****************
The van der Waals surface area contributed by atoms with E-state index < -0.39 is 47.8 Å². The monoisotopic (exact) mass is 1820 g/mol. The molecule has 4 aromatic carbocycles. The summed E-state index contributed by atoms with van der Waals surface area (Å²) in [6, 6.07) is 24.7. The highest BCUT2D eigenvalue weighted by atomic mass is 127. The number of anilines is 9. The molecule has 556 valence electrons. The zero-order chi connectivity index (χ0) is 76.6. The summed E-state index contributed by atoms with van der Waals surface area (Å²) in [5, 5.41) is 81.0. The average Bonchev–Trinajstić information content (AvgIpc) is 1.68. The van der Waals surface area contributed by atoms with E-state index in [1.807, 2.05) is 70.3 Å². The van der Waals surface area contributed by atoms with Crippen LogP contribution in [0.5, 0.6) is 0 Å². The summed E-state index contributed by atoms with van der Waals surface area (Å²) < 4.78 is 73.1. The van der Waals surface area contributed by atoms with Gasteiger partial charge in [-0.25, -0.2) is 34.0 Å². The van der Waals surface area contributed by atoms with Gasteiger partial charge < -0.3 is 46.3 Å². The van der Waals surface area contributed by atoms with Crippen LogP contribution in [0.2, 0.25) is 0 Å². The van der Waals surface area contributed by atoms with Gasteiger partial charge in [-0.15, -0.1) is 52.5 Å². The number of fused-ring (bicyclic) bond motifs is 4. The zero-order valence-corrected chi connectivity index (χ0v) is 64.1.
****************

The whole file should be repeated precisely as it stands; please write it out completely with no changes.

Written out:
The van der Waals surface area contributed by atoms with E-state index < -0.39 is 47.8 Å². The monoisotopic (exact) mass is 1820 g/mol. The molecule has 4 aromatic carbocycles. The summed E-state index contributed by atoms with van der Waals surface area (Å²) in [6, 6.07) is 24.7. The highest BCUT2D eigenvalue weighted by atomic mass is 127. The number of anilines is 9. The molecule has 556 valence electrons. The zero-order chi connectivity index (χ0) is 76.6. The summed E-state index contributed by atoms with van der Waals surface area (Å²) in [5, 5.41) is 81.0. The average Bonchev–Trinajstić information content (AvgIpc) is 1.68. The van der Waals surface area contributed by atoms with E-state index in [1.807, 2.05) is 70.3 Å². The van der Waals surface area contributed by atoms with Crippen LogP contribution in [0.5, 0.6) is 0 Å². The summed E-state index contributed by atoms with van der Waals surface area (Å²) < 4.78 is 73.1. The van der Waals surface area contributed by atoms with Gasteiger partial charge in [-0.25, -0.2) is 34.0 Å². The van der Waals surface area contributed by atoms with Gasteiger partial charge < -0.3 is 46.3 Å². The van der Waals surface area contributed by atoms with Crippen LogP contribution in [0.2, 0.25) is 0 Å². The van der Waals surface area contributed by atoms with Gasteiger partial charge in [-0.15, -0.1) is 52.5 Å². The number of fused-ring (bicyclic) bond motifs is 4. The zero-order valence-corrected chi connectivity index (χ0v) is 64.1.